IBM also learned this lesson again when it purchased Lotus Software. Lotus 123 and Lotus Notes were deemed to be highly superior to the MS Office products of the time, at least from a features and benefits perspective. The problem was that Microsoft was first in the space an already had the market share. Compatibility was a huge issue and IT staffs did not want to run a mixed environment. Ask your kids what Lotus is and then watch the look on their faces. Being first is many times more valuable than being “better.”
There is a book called Six Disciplines: Execution Revolution that does a good job of explaining the profit wave from innovation to commoditization. The author charts it out as the Business Excellence Model.
The chart shows you that you should try to move from Innovation, to Sustainability and Reliability, to Commoditization and Economies of Scale while trying to avoid Firefighting in any stage as much as possible.
True profits are larger in the beginning, while market demand is low and the product is at a premium. Then as market demand grows, competitors start to enter and you have decreased margins but the benefit of experience and name recognition the new competition does not have. Finally, as more competitors emerge and the level of experience needed to be successful becomes smaller and less relevant, the firm that developed the product hopefully has realized the economies of scale needed to sustain revenues through higher numbers of lower margin product.
The trick here is knowing when to Jump The Curve.
Innovative companies need to, as the book says, “innovate purposely.” They have to know when to slaughter the cash cow product that has been commoditized and feed the new calf that will feed them through the next product cycle.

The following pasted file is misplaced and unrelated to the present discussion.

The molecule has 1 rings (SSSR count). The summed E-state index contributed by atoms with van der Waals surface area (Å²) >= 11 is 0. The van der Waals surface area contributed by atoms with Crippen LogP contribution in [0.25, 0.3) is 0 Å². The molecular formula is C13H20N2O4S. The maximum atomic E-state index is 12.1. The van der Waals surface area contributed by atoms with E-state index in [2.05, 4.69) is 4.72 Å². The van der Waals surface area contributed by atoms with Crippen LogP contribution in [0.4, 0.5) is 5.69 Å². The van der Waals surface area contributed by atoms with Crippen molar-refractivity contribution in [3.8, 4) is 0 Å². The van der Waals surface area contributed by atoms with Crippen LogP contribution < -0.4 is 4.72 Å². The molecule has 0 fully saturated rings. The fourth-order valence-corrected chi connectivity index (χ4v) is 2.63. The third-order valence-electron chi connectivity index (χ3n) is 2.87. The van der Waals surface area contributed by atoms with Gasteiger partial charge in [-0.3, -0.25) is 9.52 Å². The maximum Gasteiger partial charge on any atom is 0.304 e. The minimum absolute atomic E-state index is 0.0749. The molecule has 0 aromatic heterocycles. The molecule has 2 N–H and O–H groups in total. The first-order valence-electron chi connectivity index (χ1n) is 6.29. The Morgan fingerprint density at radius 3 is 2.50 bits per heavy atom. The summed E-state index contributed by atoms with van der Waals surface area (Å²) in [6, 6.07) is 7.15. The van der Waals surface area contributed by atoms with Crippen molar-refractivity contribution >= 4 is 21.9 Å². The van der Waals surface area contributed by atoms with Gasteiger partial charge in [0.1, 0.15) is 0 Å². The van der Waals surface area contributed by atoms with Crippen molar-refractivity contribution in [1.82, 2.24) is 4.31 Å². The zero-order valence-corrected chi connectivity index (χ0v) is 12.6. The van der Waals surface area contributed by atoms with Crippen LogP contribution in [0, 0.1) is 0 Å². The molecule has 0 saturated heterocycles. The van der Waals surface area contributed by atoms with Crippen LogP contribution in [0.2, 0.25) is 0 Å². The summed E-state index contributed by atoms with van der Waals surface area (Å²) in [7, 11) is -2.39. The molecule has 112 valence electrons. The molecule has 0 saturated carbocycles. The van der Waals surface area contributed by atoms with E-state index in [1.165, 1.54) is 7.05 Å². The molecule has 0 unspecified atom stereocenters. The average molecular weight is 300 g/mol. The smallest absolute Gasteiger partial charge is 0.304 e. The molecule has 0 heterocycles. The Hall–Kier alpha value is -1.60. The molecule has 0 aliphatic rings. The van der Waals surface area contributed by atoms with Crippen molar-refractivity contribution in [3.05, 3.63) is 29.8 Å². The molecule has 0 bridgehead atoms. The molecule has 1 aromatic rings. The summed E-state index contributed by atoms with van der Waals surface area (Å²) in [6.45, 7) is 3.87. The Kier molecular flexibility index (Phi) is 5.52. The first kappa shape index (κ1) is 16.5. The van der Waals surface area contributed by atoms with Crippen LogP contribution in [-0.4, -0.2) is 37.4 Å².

Companies that can’t see when to jump, end up in the “me too” stage, hanging on continuously by reactive innovation, being consistently in a “me too” mentality that may sustain them over time, but only in a way that leaves them in the second or third tier forever. They never enjoy high profits or the market and mind share of the innovator.
Companies like Crestron have been historically good at creating a MInimum Viable Product (MVP) and getting it to market quickly. The product is often not even all the way out of beta, but the company gets it to market and then helps its integration partners through the process of getting it to work and perfecting it or adding features as needed. This type of innovation allows Crestron to invest a minimal amount in the MVP, and then use sales revenues to improve and invest in the advancement of that MVP in realtime. At the end of the first few jobs, that MVP has changed dramatically, and the next wave of products is inherently better. If they waited and perfected the MVP first before releasing it, they may have just missed that all important opportunity to be first.
So as manufacturers and AV firms, my challenge is to ditch “me too” and replace it with “me first.” Companies that do take a risk but also reap the biggest rewards. If you do decide to follow and counter-punch by being second to market with a product that is “better,” make sure you have a great sales and marketing budget to get the word out. It’s always good to be better, but it still seems best to be first.